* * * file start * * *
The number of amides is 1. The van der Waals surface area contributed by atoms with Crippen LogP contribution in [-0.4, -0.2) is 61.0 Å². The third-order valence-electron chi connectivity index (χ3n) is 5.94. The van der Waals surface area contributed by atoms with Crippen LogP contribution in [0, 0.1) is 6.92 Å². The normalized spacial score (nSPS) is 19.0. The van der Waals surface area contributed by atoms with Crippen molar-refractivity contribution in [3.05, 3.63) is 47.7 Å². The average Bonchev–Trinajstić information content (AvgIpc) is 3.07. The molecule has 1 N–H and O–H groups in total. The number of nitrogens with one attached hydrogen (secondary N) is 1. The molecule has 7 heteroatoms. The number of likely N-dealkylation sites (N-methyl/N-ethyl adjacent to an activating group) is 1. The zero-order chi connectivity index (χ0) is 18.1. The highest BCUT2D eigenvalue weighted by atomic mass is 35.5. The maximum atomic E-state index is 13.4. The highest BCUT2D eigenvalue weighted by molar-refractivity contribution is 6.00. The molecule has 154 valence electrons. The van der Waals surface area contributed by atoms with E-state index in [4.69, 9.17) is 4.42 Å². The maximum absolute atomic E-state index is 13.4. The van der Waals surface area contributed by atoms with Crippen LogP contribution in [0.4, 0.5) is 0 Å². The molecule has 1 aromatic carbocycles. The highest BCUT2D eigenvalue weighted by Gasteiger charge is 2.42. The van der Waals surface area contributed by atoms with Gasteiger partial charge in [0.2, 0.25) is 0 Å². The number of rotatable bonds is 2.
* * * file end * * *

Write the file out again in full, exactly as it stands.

The number of amides is 1. The van der Waals surface area contributed by atoms with Crippen LogP contribution in [-0.4, -0.2) is 61.0 Å². The third-order valence-electron chi connectivity index (χ3n) is 5.94. The van der Waals surface area contributed by atoms with Crippen LogP contribution in [0, 0.1) is 6.92 Å². The normalized spacial score (nSPS) is 19.0. The van der Waals surface area contributed by atoms with Crippen molar-refractivity contribution in [3.05, 3.63) is 47.7 Å². The average Bonchev–Trinajstić information content (AvgIpc) is 3.07. The molecule has 1 N–H and O–H groups in total. The number of nitrogens with one attached hydrogen (secondary N) is 1. The molecule has 7 heteroatoms. The number of likely N-dealkylation sites (N-methyl/N-ethyl adjacent to an activating group) is 1. The zero-order chi connectivity index (χ0) is 18.1. The highest BCUT2D eigenvalue weighted by atomic mass is 35.5. The maximum atomic E-state index is 13.4. The highest BCUT2D eigenvalue weighted by molar-refractivity contribution is 6.00. The molecule has 154 valence electrons. The van der Waals surface area contributed by atoms with E-state index in [4.69, 9.17) is 4.42 Å². The maximum absolute atomic E-state index is 13.4. The van der Waals surface area contributed by atoms with Crippen LogP contribution in [0.4, 0.5) is 0 Å². The molecule has 1 aromatic carbocycles. The highest BCUT2D eigenvalue weighted by Gasteiger charge is 2.42. The van der Waals surface area contributed by atoms with Gasteiger partial charge in [0.2, 0.25) is 0 Å². The number of rotatable bonds is 2.